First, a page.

Harry Payne lived in Lidcombe as a man, was widowed twice and was heavily involved in the Salvation Army before he fell over in the street in 1939, aged 64 years. He was taken to a men’s hospital where the nurses discovered him to be a woman.

According to gay and lesbian history researcher Kimberly O’Sullivan, Payne refused to accept the nurse’s assessment of his gender and was arrested.

He refused to accept that he was a biological female, so he was declared insane. He had no-one to advocate for him as his wife was dead -“ they sent him to a men’s home in Orange where he lived for over a year, O’Sullivan said.

He died a year later and was buried as Annie Payne in an unmarked grave.

O’Sullivan found the Harry/Annie Payne story while researching gay and lesbian lifestyles in western Sydney for the Just Sensational! exhibition at the Liverpool Regional Museum.

Just Sensational! Queer Histories Of Western Sydney is an exhibition dealing with the ordinary lives of gay and lesbian people living miles from the golden mile.

The organisers wanted to show the western suburbs as they really were. The west has been seen not only as not having a gay and lesbian history but as being historically a site of gay bashing. And they wanted to address that, to say, -˜There have always been gay and lesbian people in the west and there continues to be,’ O’Sullivan says.

The exhibition starts in 1888 and travels through until today, but O’Sullivan says much of gay and lesbian history has been made in the past 25 years.

I sort of have the theory that gay history seems to move twice as fast as straight history. People have said to me, -˜Look at this amazing old photo,’ and it’s been from 1986. But it’s like everything moves so fast that memory has been lost.

Daniel Maddeddu also researched the project, focusing on men’s stories from the 1960s until today.

We just wanted to find out about the kind of lifestyles people had -“ and have -“ out west. We did the research and then took it in terms of some of the themes that came out -“ like one is Crush, about peoples’ first crushes and love stories, he said.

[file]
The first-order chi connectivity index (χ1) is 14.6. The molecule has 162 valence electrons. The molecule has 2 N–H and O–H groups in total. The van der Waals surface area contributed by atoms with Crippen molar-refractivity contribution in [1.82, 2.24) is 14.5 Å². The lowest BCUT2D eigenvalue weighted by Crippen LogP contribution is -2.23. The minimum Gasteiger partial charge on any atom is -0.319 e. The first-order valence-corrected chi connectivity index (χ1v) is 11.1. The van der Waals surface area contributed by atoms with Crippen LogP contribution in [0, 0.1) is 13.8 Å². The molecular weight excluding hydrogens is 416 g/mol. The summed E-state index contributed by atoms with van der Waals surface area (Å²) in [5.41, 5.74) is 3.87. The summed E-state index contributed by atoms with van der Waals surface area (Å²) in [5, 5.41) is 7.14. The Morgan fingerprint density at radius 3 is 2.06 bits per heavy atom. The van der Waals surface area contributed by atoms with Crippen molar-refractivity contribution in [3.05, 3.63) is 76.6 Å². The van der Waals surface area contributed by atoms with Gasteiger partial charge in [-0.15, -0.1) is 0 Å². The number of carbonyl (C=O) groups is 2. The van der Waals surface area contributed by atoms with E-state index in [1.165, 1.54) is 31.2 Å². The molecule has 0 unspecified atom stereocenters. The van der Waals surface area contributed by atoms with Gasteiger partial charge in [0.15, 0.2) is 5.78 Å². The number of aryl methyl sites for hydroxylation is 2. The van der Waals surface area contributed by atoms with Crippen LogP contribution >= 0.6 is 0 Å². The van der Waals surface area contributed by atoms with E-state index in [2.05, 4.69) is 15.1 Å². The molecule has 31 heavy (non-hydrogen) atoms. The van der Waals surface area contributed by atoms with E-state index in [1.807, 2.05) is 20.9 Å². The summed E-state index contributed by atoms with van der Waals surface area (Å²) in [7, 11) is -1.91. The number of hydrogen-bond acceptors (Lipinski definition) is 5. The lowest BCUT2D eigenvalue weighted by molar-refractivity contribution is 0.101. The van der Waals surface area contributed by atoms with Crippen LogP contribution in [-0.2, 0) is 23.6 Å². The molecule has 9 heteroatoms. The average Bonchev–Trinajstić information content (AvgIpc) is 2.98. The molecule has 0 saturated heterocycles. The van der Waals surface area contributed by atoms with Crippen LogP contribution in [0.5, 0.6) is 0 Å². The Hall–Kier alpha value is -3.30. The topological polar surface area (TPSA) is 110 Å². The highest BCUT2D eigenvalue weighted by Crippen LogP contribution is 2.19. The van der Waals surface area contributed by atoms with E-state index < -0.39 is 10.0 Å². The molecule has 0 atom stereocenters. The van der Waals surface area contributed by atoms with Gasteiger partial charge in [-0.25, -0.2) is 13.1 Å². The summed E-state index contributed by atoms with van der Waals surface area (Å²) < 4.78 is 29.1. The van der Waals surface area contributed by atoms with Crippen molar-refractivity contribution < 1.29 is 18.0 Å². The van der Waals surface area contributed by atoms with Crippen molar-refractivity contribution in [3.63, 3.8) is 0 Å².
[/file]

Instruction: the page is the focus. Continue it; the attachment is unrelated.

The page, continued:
Those stories include one of a man who spent the 60s having sex with men at beats in Blacktown, until he eventually fell in love with one. After he found out his lover was a piano teacher, he convinced his mother to buy a piano in order to further the relationship. Until the piano teacher’s wife caught them during one of their lessons.

There were wonderful stories. I had two guys who for two decades ran a movie night in the front room of their house in Merrylands from the late 50s to the early 70s, Maddeddu said.

They weren’t showing porn, or anything like that. It was films like The Sound Of Music. It was more about providing a meeting place.

The researchers spent months talking to western Sydney identities to find their stories. Maddeddu said the exhibition has come mostly from word of mouth.

And from word of mouth came snowballing. You’d interview someone and they’d say, -˜Well, have you spoken to this guy? Oh, he’s been around forever,’ he said.

The researchers also dug through older copies of Sydney Star Observer -“ cutting out old classified ads and ringing the numbers. Many, of course, did not belong to the same people any more. But some did.

I loved doing this project -“ I grew up in glamorous Ingleburn myself so I could relate. And on opening night instead of feeling elated and excited I kind of felt sad. Because while there might be 25 people’s stories told, there are hundreds more untold.

The exhibition was originally planned to coincide with next year’s Mardi Gras festival but show organisers thought the Gay Games was more appropriate, given the history of gay sport in western Sydney. The west was, after all, the site of the Polly-Lympics, (organised by Polly’s Social Club), Australia’s first (campy) version of the gay games.


Just Sensational! Queer Histories Of Western Sydney is a free exhibition at the Liverpool Regional Museum, cnr Hume Hwy and Congressional Drive. The exhibition will run until Saturday 1 March. The museum is open Tuesday to Saturday from 10am to 4pm.

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